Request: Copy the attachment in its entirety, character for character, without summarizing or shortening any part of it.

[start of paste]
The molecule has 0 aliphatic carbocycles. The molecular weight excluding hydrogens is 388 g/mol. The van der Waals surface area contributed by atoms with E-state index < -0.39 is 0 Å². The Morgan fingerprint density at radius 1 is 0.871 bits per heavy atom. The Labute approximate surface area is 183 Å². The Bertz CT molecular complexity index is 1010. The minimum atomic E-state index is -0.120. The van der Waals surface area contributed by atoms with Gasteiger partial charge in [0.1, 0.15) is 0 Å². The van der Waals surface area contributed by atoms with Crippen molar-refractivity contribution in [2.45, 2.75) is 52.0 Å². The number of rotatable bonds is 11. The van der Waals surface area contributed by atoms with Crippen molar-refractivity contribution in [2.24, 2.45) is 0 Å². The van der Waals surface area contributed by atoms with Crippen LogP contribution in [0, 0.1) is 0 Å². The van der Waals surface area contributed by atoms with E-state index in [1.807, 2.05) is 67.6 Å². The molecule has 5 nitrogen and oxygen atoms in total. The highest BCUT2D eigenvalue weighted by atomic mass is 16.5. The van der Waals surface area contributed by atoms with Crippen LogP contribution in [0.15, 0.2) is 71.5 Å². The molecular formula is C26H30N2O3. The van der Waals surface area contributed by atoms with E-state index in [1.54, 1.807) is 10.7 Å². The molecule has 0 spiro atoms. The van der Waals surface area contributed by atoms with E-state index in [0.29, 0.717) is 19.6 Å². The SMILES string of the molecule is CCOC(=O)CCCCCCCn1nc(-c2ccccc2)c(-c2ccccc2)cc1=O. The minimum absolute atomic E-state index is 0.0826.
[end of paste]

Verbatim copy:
The molecule has 0 aliphatic carbocycles. The molecular weight excluding hydrogens is 388 g/mol. The van der Waals surface area contributed by atoms with E-state index < -0.39 is 0 Å². The Morgan fingerprint density at radius 1 is 0.871 bits per heavy atom. The Labute approximate surface area is 183 Å². The Bertz CT molecular complexity index is 1010. The minimum atomic E-state index is -0.120. The van der Waals surface area contributed by atoms with Gasteiger partial charge in [0.1, 0.15) is 0 Å². The van der Waals surface area contributed by atoms with Crippen molar-refractivity contribution in [2.45, 2.75) is 52.0 Å². The number of rotatable bonds is 11. The van der Waals surface area contributed by atoms with Crippen molar-refractivity contribution in [2.24, 2.45) is 0 Å². The van der Waals surface area contributed by atoms with Crippen LogP contribution in [0, 0.1) is 0 Å². The van der Waals surface area contributed by atoms with E-state index in [1.807, 2.05) is 67.6 Å². The molecule has 5 nitrogen and oxygen atoms in total. The highest BCUT2D eigenvalue weighted by atomic mass is 16.5. The van der Waals surface area contributed by atoms with Crippen LogP contribution in [0.15, 0.2) is 71.5 Å². The molecular formula is C26H30N2O3. The van der Waals surface area contributed by atoms with E-state index in [1.54, 1.807) is 10.7 Å². The molecule has 0 spiro atoms. The van der Waals surface area contributed by atoms with E-state index in [0.29, 0.717) is 19.6 Å². The SMILES string of the molecule is CCOC(=O)CCCCCCCn1nc(-c2ccccc2)c(-c2ccccc2)cc1=O. The minimum absolute atomic E-state index is 0.0826.